HSAs may be established by, or on behalf of, any eligible individual.

Deduction limits. You can deduct contributions to an HSA for the year up to the total of your monthly limitations for the months you were eligible. For 2015, the monthly limitation on deductible contributions for a person with self-only coverage is 1/12 of $3,350. For an individual with family coverage, the monthly limitation on deductible contributions is 1/12 of $6,650. Thus, deductible contributions are not limited by the amount of the annual deductible under the high deductible health plan.

Also, taxpayers who are eligible individuals during the last month of the tax year are treated as having been eligible individuals for the entire year for purposes of computing the annual HSA contribution.

However, if an individual is enrolled in Medicare, he is no longer an eligible individual under the HSA rules, and so contributions to his HSA can no longer be made.

Contributions may be made to an HSA by or on behalf of an eligible individual even if the individual has no compensation, or if the contributions exceed the individual’s compensation. Contributions made by a family member on behalf of an eligible individual to an HSA (which are subject to the limits described above) are deductible by the eligible individual in computing adjusted gross income.

Further, on a once-only basis, taxpayers can withdraw funds from an IRA, and transfer them tax-free to an HSA. The amount transferred can be up to the maximum deductible HSA contribution for the type of coverage (individual or family) in effect at the time of the transfer. The amount so transferred is excluded from the taxpayer’s gross income, and is not subject to the 10% early withdrawal penalty.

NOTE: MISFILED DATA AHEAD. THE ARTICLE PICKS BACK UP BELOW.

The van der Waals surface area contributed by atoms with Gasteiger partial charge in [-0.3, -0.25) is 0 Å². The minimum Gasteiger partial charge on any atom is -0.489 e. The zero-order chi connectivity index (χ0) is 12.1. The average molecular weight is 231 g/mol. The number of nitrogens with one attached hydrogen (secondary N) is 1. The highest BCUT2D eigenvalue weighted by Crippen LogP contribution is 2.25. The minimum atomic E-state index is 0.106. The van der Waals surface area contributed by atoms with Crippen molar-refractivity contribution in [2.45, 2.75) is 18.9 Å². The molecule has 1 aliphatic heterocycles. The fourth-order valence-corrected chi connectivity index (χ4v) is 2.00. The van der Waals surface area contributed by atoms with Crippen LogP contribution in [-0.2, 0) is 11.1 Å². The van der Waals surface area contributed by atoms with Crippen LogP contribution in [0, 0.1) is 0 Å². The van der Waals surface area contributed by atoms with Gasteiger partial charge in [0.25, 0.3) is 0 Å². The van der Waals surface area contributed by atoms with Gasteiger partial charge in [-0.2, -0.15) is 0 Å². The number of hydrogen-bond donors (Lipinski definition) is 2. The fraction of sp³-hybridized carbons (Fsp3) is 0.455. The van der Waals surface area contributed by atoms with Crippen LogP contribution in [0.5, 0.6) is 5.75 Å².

Employer contributions. If you are an eligible individual, and your employer contributes to your HSA, the employer’s contribution is treated as employer-provided coverage for medical expenses under an accident or health plan and is excludable from your gross income up to the deduction limitation, as described above. Further, the employer contributions are not subject to withholding from wages for income tax or subject to FICA or FUTA. The eligible individual cannot deduct employer contributions on his federal income tax return as HSA contributions or as medical expense deductions.

An employer that decides to make contributions on its employees’ behalf must make comparable contributions to the HSAs of all comparable participating employees for that calendar year. If the employer does not make comparable contributions, the employer is subject to a 35% tax on the aggregate amount contributed by the employer to HSAs for that period.

Contributions are comparable if they are either: (1) the same amount; or (2) the same percentage of the annual deductible limit under the high deductible health plan covering the employees. For these purposes, comparable participating employees (1) are covered by the employer’s high deductible health plan and are eligible to establish an HSA; (2) have the same category of coverage (either self-only or family coverage); and (3) have the same category of employment (either part-time or full-time). (IRS regulations provide detailed guidelines for comparable contributions.)